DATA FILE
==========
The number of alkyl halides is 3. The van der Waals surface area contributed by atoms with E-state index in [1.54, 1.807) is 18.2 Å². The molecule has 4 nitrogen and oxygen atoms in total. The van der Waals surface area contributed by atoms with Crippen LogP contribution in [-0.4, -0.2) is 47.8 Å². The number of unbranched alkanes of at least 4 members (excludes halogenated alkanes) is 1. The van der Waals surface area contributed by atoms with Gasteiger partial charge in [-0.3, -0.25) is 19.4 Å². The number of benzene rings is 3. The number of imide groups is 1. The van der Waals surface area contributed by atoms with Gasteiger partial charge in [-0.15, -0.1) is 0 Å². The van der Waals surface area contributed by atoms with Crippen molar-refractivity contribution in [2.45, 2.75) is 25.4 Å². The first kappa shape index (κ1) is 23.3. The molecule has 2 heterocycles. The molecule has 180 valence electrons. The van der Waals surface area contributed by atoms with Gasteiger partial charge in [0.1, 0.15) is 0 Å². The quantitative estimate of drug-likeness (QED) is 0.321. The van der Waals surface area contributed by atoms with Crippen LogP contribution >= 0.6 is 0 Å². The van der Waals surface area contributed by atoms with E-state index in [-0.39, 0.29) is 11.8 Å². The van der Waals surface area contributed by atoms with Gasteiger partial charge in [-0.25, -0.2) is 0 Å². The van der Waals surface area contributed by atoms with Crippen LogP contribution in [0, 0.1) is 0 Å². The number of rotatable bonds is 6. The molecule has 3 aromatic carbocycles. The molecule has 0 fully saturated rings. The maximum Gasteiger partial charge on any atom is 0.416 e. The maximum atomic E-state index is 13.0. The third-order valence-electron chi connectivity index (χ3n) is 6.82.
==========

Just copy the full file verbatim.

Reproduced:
The number of alkyl halides is 3. The van der Waals surface area contributed by atoms with E-state index in [1.54, 1.807) is 18.2 Å². The molecule has 4 nitrogen and oxygen atoms in total. The van der Waals surface area contributed by atoms with Crippen LogP contribution in [-0.4, -0.2) is 47.8 Å². The number of unbranched alkanes of at least 4 members (excludes halogenated alkanes) is 1. The van der Waals surface area contributed by atoms with Gasteiger partial charge in [-0.3, -0.25) is 19.4 Å². The number of benzene rings is 3. The number of imide groups is 1. The van der Waals surface area contributed by atoms with Gasteiger partial charge in [-0.15, -0.1) is 0 Å². The van der Waals surface area contributed by atoms with Crippen molar-refractivity contribution in [2.45, 2.75) is 25.4 Å². The first kappa shape index (κ1) is 23.3. The molecule has 2 heterocycles. The molecule has 180 valence electrons. The van der Waals surface area contributed by atoms with Gasteiger partial charge in [0.1, 0.15) is 0 Å². The quantitative estimate of drug-likeness (QED) is 0.321. The van der Waals surface area contributed by atoms with Crippen LogP contribution >= 0.6 is 0 Å². The van der Waals surface area contributed by atoms with E-state index in [-0.39, 0.29) is 11.8 Å². The van der Waals surface area contributed by atoms with Gasteiger partial charge in [-0.25, -0.2) is 0 Å². The van der Waals surface area contributed by atoms with Crippen LogP contribution in [0, 0.1) is 0 Å². The number of rotatable bonds is 6. The molecule has 3 aromatic carbocycles. The molecule has 0 fully saturated rings. The maximum Gasteiger partial charge on any atom is 0.416 e. The maximum atomic E-state index is 13.0. The third-order valence-electron chi connectivity index (χ3n) is 6.82.